Channel Training Strategies in High-Technology Industries
Caldieraro, Fabio and Coughlan, Anne T., "Channel Training Strategies in High-Technology Industries" (June 2002). Available at SSRN:
The analysis first evaluates a duopoly model in which firms sell their products through a two-level intermediary to end-users, assuming that training expenditures exhibit decreasing returns to scale within each training period. Next the analysis considers the same duopoly model, but examines the impact of assuming diminishing marginal returns to training over the product's whole life cycle.
The results show that if training exhibits decreasing returns in each period, then: (a) a company should focus on training in the initial stages of the product life cycle, unless the memorability of sales training or the discount factor is small; (b) training in the early stages of the product life cycle is worthwhile for sales managers, while training in the maturity and declining stages is worthwhile for field salespeople; (c) for selling organizations with a small span of control per sales manager, and/or for organizations where retraining is not very effective, optimal training focuses more heavily on the field salesforce and less on sales managers; and (d) in contrast to the popular view that the value of training increases as salespeople's retention of training knowledge decreases, we find that as organizational memory increases, it is worthwhile to train more.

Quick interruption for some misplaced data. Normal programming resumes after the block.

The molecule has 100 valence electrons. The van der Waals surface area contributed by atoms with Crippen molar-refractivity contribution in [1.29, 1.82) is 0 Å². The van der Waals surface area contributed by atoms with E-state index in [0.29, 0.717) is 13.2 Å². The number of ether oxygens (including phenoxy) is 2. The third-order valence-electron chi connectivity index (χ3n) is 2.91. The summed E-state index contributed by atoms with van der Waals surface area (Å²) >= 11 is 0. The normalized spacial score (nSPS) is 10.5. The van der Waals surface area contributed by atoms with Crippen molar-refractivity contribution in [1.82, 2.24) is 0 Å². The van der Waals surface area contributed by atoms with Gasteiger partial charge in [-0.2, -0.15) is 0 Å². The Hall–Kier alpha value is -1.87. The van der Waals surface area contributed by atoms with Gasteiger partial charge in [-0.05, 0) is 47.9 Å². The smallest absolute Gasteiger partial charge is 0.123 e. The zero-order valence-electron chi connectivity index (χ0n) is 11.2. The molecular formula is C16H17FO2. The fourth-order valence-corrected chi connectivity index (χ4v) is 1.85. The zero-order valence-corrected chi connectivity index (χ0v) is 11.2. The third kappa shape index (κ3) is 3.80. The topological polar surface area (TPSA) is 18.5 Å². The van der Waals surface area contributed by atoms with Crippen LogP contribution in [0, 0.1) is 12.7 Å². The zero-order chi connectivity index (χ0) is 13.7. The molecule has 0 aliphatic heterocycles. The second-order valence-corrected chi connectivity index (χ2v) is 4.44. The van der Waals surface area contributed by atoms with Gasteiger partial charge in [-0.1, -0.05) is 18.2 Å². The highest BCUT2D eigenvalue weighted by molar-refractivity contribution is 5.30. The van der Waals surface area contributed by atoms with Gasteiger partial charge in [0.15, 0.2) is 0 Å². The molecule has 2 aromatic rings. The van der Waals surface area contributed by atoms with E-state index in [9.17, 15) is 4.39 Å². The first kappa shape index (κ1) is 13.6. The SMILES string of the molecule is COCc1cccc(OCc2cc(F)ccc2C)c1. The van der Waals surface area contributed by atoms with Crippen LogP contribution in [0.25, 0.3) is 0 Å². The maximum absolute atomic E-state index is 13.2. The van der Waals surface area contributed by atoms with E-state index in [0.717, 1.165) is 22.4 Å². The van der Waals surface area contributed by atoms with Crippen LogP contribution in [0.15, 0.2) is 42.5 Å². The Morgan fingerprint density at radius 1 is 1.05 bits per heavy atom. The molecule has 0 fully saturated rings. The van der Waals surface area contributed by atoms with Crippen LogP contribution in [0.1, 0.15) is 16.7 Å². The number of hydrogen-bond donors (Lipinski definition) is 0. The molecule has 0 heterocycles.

On the other hand, if training exhibits global decreasing returns over time, then the optimal training strategies share some commonalities with the previous results, but also show some important differences: (a) it is optimal to start training field salespeople only when the product is ready to be sold, while sales managers may be trained in advance; (b) the effect of sales training retention and the discount factor differs from those in the first model (for low retention of training knowledge or low discount factor, optimal training tracks contemporaneous demand in each period, while optimal training is concentrated in the initial phases of the product life cycle otherwise); (c) an increase in the market potential of some period t implies an increase in optimal training of field salespeople in period t and an increase of optimal training of sales managers and salespeople in previous periods, as well as a decrease in optimal training of sales managers in period t and a decrease of optimal training of sales managers and field salespeople in future periods; and (d) the decision between training sales managers or field salespeople is very sensitive to sales training retention, the discount factor, the breadth of the organization, and the ability of sales managers to pass on training to the field salesforce. This sensitivity is so extreme that optimal training in a given period is 'mutually exclusive' between organizational levels.
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